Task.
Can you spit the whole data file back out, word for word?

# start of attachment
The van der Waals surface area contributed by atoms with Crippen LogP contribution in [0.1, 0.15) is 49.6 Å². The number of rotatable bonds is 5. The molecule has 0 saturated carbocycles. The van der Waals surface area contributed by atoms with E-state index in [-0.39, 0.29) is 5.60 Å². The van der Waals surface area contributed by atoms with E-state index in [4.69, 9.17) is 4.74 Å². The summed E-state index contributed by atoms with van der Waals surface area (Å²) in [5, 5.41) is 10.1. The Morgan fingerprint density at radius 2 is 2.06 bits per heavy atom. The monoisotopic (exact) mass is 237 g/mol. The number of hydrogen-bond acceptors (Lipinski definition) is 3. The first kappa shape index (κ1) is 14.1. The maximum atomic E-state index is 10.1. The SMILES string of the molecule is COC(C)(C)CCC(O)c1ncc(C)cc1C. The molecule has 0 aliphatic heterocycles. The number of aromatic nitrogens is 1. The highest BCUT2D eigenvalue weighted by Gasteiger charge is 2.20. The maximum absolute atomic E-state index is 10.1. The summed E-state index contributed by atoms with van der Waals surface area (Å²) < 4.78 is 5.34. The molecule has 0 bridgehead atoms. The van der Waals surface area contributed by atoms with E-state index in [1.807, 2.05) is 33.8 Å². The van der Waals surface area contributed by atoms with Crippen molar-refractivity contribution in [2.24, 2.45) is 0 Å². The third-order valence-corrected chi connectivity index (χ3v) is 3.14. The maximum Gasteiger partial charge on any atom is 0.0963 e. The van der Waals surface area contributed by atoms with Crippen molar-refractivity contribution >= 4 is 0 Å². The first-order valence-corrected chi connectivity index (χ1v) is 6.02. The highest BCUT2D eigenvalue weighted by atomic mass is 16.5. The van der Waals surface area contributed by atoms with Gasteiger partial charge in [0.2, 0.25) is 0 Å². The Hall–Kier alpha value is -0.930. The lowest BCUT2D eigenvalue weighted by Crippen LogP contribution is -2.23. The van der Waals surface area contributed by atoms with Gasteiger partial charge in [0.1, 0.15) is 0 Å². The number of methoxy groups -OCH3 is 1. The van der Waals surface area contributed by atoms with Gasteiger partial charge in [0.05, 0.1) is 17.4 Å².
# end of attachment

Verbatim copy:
The van der Waals surface area contributed by atoms with Crippen LogP contribution in [0.1, 0.15) is 49.6 Å². The number of rotatable bonds is 5. The molecule has 0 saturated carbocycles. The van der Waals surface area contributed by atoms with E-state index in [-0.39, 0.29) is 5.60 Å². The van der Waals surface area contributed by atoms with E-state index in [4.69, 9.17) is 4.74 Å². The summed E-state index contributed by atoms with van der Waals surface area (Å²) in [5, 5.41) is 10.1. The Morgan fingerprint density at radius 2 is 2.06 bits per heavy atom. The monoisotopic (exact) mass is 237 g/mol. The number of hydrogen-bond acceptors (Lipinski definition) is 3. The first kappa shape index (κ1) is 14.1. The maximum atomic E-state index is 10.1. The SMILES string of the molecule is COC(C)(C)CCC(O)c1ncc(C)cc1C. The molecule has 0 aliphatic heterocycles. The number of aromatic nitrogens is 1. The highest BCUT2D eigenvalue weighted by Gasteiger charge is 2.20. The maximum absolute atomic E-state index is 10.1. The summed E-state index contributed by atoms with van der Waals surface area (Å²) < 4.78 is 5.34. The molecule has 0 bridgehead atoms. The van der Waals surface area contributed by atoms with E-state index in [1.807, 2.05) is 33.8 Å². The van der Waals surface area contributed by atoms with Crippen molar-refractivity contribution in [2.24, 2.45) is 0 Å². The third-order valence-corrected chi connectivity index (χ3v) is 3.14. The maximum Gasteiger partial charge on any atom is 0.0963 e. The van der Waals surface area contributed by atoms with Crippen molar-refractivity contribution >= 4 is 0 Å². The first-order valence-corrected chi connectivity index (χ1v) is 6.02. The highest BCUT2D eigenvalue weighted by atomic mass is 16.5. The van der Waals surface area contributed by atoms with Gasteiger partial charge in [0.2, 0.25) is 0 Å². The Hall–Kier alpha value is -0.930. The lowest BCUT2D eigenvalue weighted by Crippen LogP contribution is -2.23. The van der Waals surface area contributed by atoms with Gasteiger partial charge in [0.1, 0.15) is 0 Å². The number of methoxy groups -OCH3 is 1. The van der Waals surface area contributed by atoms with Gasteiger partial charge in [0.05, 0.1) is 17.4 Å².